PYOTR (PETER) TCHAIKOVKSY 1840 -
Tchaikovsky: detail, by the Ukrainian portrait painter Nikolai Dmitrievich Kuznetsov (1850-
xxxxxThe Russian composer Pyotr Tchaikovsky, noted above all for his captivating melodies and his brilliant orchestration, was one of the first to gain fame outside of his home country. Apart from chamber and vocal music, his works included six symphonies, three piano concertos, a violin concerto, and a number of ballets and operas. Among his best known works are his Piano Concerto No.1, the ballets Swan Lake, Sleeping Beauty and The Nutcracker, the 1812 Overture, his opera Eugene Onegin, and his final work, his Symphony No.6.
xxxxxTchaikovsky was born into a middle-
xxxxxIt was during his eleven-
xxxxxIn 1877 -
xxxxxIn the early 1880s his reputation began to grow, assisted by the production of the 1812 Overture (commemorating the Battle of Borodino), Serenade for Strings, Capriccio Italien and the Manfred Symphony, based on the poem by Lord Byron. From 1887 Tchaikovsky embarked on a series of highly successful concert tours. Over the next six years he conducted his own works in major cities across Europe and the United States. His visit to America in 1891 included a visit to New York, where he took part in the opening of the Music Hall (later renamed Carnegie Hall), and concerts in Philadelphia and Baltimore. And on his return he visited London in the summer of 1893 and received an honorary doctorate from the University of Cambridge. To this period belongs his ballet, The Sleeping Beauty, and his opera The Queen of Spades (also based on Pushkin). But it was also in this period, in 1890, that Madam von Meck, fearing that she faced financial ruin, suddenly stopped her annual allowance and her letters. By then he had a sizeable income of his own, but this decision was seen as a betrayal and triggered off a period of deep depression.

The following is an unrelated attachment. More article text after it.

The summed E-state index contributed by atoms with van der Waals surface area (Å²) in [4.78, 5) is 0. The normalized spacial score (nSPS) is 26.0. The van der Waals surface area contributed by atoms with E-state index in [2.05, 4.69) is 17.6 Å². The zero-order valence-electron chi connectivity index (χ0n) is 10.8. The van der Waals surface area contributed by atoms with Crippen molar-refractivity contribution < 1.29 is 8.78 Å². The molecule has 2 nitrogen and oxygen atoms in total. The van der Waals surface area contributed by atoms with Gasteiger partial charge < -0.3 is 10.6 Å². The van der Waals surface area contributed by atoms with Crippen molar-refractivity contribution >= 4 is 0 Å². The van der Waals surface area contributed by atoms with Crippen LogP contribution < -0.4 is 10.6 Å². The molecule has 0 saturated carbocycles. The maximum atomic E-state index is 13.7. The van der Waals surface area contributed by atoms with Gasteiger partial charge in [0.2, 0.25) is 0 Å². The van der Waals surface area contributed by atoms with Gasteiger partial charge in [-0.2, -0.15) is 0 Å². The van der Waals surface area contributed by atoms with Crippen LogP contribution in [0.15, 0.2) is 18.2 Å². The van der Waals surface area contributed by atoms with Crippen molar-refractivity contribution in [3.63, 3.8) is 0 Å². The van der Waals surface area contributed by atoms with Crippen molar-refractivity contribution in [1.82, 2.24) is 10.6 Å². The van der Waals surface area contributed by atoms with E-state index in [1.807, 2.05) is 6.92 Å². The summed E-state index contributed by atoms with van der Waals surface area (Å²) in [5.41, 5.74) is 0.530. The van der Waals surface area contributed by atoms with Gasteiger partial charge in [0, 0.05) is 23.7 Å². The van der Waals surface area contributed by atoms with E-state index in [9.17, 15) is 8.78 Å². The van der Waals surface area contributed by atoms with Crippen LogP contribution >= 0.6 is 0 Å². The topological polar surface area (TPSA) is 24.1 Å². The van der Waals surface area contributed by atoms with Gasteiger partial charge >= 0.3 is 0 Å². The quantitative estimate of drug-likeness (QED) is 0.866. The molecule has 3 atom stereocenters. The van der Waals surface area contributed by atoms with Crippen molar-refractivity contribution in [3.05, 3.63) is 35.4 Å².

xxxxxIt was in February 1893, following the production of his Christmas ballet The Nutcracker, that Tchaikovsky began work on his Symphony No. 6, one of his greatest and best known works. Completed in the August at the second attempt, it was named the Pathétique (in the sense of passionate or emotional) and given its first performance at St. Petersburg in the October. It was, he wrote, “the best of my compositions”, but nine days later he was dead, struck down, it was officially recorded, by contracting cholera. As a result the final, slow movement -
xxxxxA vast amount of Tchaikovsky’s music has remained extremely popular with the general public. The emotional power he infused in his compositions -
xxxxxLike his music, Tchaikovsky was highly emotional. Shy by nature and of a nervous disposition, he was always terrified lest his homosexuality became known. Outwardly he seemed reasonably at ease in other people’s company, but when alone he would often dissolve into tears from the sheer strain of hiding his innermost fears and feelings. In his diary he wrote of his despair at meeting people and of his desire “to flee from them to the ends of the world”. Nor did his mental condition improve. Even after he had gained international recognition, he doubted his ability as a composer, suffered from a constant headache, and took to drink to ease his nervous state. As a musician he had no time whatsoever for Brahms and Handel, but he did admire some works by Beethoven, Bach, Haydn and Gluck. In contrast, he greatly valued the skill of Delibes, and he regarded Mozart as “a musical Christ”.